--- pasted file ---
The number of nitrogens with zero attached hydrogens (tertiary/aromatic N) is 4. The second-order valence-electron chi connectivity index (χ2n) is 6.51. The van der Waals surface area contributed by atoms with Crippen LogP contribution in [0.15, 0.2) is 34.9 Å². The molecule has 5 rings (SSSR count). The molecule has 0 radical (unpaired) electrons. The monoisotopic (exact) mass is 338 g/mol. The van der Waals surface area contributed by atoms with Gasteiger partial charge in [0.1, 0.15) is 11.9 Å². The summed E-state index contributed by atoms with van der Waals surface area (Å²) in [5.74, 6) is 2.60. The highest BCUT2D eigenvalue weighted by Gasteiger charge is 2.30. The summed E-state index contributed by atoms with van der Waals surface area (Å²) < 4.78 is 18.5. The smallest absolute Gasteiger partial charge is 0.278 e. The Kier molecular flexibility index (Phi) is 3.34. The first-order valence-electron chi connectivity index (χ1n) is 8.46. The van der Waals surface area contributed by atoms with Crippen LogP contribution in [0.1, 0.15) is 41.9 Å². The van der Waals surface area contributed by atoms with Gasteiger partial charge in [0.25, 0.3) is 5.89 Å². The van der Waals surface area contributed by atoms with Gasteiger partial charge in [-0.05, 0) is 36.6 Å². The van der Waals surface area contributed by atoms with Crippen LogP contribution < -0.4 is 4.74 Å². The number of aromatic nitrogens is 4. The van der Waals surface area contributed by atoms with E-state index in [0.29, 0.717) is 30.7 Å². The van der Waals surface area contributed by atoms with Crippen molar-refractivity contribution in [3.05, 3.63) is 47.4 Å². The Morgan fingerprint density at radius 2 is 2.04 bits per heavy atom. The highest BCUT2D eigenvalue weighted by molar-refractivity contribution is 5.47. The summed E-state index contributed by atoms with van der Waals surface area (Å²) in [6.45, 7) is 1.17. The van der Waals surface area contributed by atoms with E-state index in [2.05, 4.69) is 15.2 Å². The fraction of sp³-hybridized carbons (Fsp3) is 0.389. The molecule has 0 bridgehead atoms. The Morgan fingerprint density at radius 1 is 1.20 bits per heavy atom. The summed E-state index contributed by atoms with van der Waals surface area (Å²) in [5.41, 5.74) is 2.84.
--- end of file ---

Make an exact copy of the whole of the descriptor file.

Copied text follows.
The number of nitrogens with zero attached hydrogens (tertiary/aromatic N) is 4. The second-order valence-electron chi connectivity index (χ2n) is 6.51. The van der Waals surface area contributed by atoms with Crippen LogP contribution in [0.15, 0.2) is 34.9 Å². The molecule has 5 rings (SSSR count). The molecule has 0 radical (unpaired) electrons. The monoisotopic (exact) mass is 338 g/mol. The van der Waals surface area contributed by atoms with Gasteiger partial charge in [0.1, 0.15) is 11.9 Å². The summed E-state index contributed by atoms with van der Waals surface area (Å²) in [5.74, 6) is 2.60. The highest BCUT2D eigenvalue weighted by Gasteiger charge is 2.30. The summed E-state index contributed by atoms with van der Waals surface area (Å²) < 4.78 is 18.5. The smallest absolute Gasteiger partial charge is 0.278 e. The Kier molecular flexibility index (Phi) is 3.34. The first-order valence-electron chi connectivity index (χ1n) is 8.46. The van der Waals surface area contributed by atoms with Crippen LogP contribution in [0.1, 0.15) is 41.9 Å². The van der Waals surface area contributed by atoms with Gasteiger partial charge in [0.25, 0.3) is 5.89 Å². The van der Waals surface area contributed by atoms with Gasteiger partial charge in [-0.05, 0) is 36.6 Å². The van der Waals surface area contributed by atoms with Crippen LogP contribution < -0.4 is 4.74 Å². The number of aromatic nitrogens is 4. The van der Waals surface area contributed by atoms with E-state index in [0.29, 0.717) is 30.7 Å². The van der Waals surface area contributed by atoms with Crippen molar-refractivity contribution in [3.05, 3.63) is 47.4 Å². The Morgan fingerprint density at radius 2 is 2.04 bits per heavy atom. The highest BCUT2D eigenvalue weighted by molar-refractivity contribution is 5.47. The summed E-state index contributed by atoms with van der Waals surface area (Å²) in [6.45, 7) is 1.17. The van der Waals surface area contributed by atoms with E-state index in [2.05, 4.69) is 15.2 Å². The fraction of sp³-hybridized carbons (Fsp3) is 0.389. The molecule has 0 bridgehead atoms. The Morgan fingerprint density at radius 1 is 1.20 bits per heavy atom. The summed E-state index contributed by atoms with van der Waals surface area (Å²) in [5.41, 5.74) is 2.84.